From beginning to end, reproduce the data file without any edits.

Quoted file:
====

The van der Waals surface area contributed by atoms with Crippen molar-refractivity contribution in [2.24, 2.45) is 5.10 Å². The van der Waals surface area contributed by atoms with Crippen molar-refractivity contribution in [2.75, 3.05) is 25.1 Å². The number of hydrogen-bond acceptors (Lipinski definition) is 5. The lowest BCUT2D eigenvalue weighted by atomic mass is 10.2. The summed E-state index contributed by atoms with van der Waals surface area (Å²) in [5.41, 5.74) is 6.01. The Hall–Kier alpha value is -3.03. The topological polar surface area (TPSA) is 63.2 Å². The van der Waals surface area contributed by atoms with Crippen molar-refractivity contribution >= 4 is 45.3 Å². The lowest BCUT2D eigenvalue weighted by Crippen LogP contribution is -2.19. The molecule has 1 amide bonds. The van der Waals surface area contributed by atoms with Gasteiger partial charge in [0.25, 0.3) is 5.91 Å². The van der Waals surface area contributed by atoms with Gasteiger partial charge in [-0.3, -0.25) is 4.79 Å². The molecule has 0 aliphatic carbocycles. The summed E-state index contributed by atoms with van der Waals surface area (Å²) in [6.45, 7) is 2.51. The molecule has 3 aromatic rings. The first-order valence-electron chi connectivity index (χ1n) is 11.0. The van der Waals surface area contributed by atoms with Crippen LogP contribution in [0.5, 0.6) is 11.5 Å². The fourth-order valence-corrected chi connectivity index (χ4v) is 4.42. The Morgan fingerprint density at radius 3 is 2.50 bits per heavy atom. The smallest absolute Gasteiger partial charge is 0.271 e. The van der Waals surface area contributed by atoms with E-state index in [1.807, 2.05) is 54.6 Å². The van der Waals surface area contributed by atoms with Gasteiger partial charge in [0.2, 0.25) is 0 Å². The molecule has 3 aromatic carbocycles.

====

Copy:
The van der Waals surface area contributed by atoms with Crippen molar-refractivity contribution in [2.24, 2.45) is 5.10 Å². The van der Waals surface area contributed by atoms with Crippen molar-refractivity contribution in [2.75, 3.05) is 25.1 Å². The number of hydrogen-bond acceptors (Lipinski definition) is 5. The lowest BCUT2D eigenvalue weighted by atomic mass is 10.2. The summed E-state index contributed by atoms with van der Waals surface area (Å²) in [5.41, 5.74) is 6.01. The Hall–Kier alpha value is -3.03. The topological polar surface area (TPSA) is 63.2 Å². The van der Waals surface area contributed by atoms with Crippen molar-refractivity contribution >= 4 is 45.3 Å². The lowest BCUT2D eigenvalue weighted by Crippen LogP contribution is -2.19. The molecule has 1 amide bonds. The van der Waals surface area contributed by atoms with Gasteiger partial charge in [0.25, 0.3) is 5.91 Å². The van der Waals surface area contributed by atoms with Gasteiger partial charge in [-0.3, -0.25) is 4.79 Å². The molecule has 0 aliphatic carbocycles. The summed E-state index contributed by atoms with van der Waals surface area (Å²) in [6.45, 7) is 2.51. The molecule has 3 aromatic rings. The first-order valence-electron chi connectivity index (χ1n) is 11.0. The van der Waals surface area contributed by atoms with Crippen LogP contribution in [0.5, 0.6) is 11.5 Å². The fourth-order valence-corrected chi connectivity index (χ4v) is 4.42. The Morgan fingerprint density at radius 3 is 2.50 bits per heavy atom. The smallest absolute Gasteiger partial charge is 0.271 e. The van der Waals surface area contributed by atoms with E-state index in [1.807, 2.05) is 54.6 Å². The van der Waals surface area contributed by atoms with Gasteiger partial charge in [0.2, 0.25) is 0 Å². The molecule has 3 aromatic carbocycles.